According to new study published in the Journal of Alzheimer’s Disease, a noticeable change in humor may be an early indicator for poor cognitive health
UK scientists from University College London (UCL) found that the darker the sense of humor becomes with age, the more likely it is for people to develop changes in behavior that lead to frontotemporal dementia (FTD), a common form of dementia for middle-aged people or even to Alzheimer’s disease now affecting around 5 million Americans.
The changes in what makes people laugh can be noticed years before the disease even starts.
Study leader Dr. Camilla Clark, of the Dementia Research Centre at UCL and her colleague researchers surveyed close friends and relatives of 48 people FTD or Alzheimer’s and 21 healthy people about the subject’s or their sense of humor style (slapstick, satirical or absurd), about changes in these habits or even times when laughing about inappropriate things. The team of researchers hope their study will help to better diagnose dementia in the future.
Study found that people with FTD were prone to have more inappropriate incidences of humor, when compared to healthy subjects or Alzheimer patients. Additionally, slapstick comedy was preferred by both people with FTD or Alzheimer’s.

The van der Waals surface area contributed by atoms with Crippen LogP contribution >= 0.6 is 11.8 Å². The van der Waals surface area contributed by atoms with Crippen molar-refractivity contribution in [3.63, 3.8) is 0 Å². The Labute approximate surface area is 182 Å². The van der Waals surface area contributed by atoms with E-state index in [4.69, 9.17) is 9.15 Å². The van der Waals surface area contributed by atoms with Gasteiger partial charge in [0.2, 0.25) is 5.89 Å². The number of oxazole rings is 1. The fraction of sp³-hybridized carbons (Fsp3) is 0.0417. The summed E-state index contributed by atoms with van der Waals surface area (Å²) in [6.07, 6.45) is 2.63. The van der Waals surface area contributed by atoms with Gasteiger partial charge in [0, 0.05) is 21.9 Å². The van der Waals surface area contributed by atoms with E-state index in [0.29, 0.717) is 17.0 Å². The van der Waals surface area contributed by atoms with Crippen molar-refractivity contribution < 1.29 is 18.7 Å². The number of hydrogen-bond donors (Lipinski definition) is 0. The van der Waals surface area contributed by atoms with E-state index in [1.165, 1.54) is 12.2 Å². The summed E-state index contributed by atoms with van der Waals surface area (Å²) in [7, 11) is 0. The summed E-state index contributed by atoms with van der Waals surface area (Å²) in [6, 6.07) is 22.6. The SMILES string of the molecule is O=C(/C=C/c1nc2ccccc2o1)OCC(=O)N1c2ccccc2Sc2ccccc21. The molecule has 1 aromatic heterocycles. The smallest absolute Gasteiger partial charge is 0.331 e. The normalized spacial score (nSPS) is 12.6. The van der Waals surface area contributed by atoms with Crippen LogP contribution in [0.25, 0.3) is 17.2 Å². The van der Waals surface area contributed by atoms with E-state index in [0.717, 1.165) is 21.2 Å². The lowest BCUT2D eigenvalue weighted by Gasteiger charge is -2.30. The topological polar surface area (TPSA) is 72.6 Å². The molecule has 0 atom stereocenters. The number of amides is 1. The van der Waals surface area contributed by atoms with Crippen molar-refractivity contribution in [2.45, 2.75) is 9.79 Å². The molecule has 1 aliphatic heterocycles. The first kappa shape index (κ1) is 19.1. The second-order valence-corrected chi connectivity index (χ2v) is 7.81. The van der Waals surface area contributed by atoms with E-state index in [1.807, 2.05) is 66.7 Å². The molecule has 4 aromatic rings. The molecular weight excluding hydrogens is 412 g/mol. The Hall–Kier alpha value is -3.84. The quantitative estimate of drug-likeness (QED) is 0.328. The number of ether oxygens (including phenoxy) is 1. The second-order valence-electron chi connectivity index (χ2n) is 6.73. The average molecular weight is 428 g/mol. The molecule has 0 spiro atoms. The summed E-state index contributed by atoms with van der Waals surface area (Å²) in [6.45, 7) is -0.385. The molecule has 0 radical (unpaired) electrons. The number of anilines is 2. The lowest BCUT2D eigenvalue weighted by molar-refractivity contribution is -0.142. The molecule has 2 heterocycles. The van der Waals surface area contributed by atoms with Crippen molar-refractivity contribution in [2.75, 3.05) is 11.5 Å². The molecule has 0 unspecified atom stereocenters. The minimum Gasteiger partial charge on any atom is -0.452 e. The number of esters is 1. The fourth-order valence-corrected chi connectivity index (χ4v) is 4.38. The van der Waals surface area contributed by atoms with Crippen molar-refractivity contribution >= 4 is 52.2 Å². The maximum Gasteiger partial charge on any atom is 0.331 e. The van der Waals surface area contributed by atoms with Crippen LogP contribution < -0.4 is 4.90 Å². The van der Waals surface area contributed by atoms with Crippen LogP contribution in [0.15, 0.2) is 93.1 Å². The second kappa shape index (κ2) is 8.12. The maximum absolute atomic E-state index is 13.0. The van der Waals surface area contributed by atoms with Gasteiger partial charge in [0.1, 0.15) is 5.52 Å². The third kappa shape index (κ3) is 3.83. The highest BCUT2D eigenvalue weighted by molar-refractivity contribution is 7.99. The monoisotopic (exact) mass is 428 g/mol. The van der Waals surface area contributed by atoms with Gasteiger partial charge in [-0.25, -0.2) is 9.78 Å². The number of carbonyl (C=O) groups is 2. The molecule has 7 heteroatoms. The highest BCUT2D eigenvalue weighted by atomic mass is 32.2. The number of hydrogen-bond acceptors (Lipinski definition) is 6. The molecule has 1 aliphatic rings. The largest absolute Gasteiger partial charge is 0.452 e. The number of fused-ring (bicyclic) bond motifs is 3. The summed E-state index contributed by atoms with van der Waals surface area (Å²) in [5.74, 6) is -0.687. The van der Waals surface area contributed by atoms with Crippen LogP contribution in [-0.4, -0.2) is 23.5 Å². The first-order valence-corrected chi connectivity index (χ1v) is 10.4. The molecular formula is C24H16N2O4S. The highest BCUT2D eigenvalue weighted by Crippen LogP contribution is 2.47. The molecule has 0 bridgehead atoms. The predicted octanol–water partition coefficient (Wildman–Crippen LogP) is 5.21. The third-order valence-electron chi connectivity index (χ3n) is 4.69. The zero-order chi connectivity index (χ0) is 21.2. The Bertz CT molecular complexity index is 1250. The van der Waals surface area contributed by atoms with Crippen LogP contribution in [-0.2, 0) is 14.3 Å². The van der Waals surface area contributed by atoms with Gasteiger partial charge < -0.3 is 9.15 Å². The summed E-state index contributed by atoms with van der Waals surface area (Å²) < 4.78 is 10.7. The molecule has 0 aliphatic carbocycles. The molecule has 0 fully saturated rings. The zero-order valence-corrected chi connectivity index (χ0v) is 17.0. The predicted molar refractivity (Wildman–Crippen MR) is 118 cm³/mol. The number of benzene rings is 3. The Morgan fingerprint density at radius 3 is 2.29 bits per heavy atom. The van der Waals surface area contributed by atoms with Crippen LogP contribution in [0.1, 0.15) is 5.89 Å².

The humor changes were noticed 9 years before the onset of the disease, making this a possible early sign of both diseases.
Study leader, Dr. Clark declared: “These findings have implications for diagnosis – not only should personality and behavior changes ring alarm bells, but clinicians themselves need to be more aware of these symptoms as an early sign of dementia.
“As well as providing clues to underlying brain changes, subtle differences in what we find funny could help differentiate between the different diseases that cause dementia.
“Humor could be a particularly sensitive way of detecting dementia because it puts demands on so many different aspects of brain function, such as puzzle solving, emotion and social awareness.”
Moreover, Dr. Simon Ridley, director of research at Alzheimer’s Research UK, underlined the importance and future need of these kind of studies in order to increase diagnosis accuracy: “Dementia diagnosis poses multiple challenges, but through research we will be able to improve diagnosis and ultimately find treatments that tackle the specific causes of the condition.”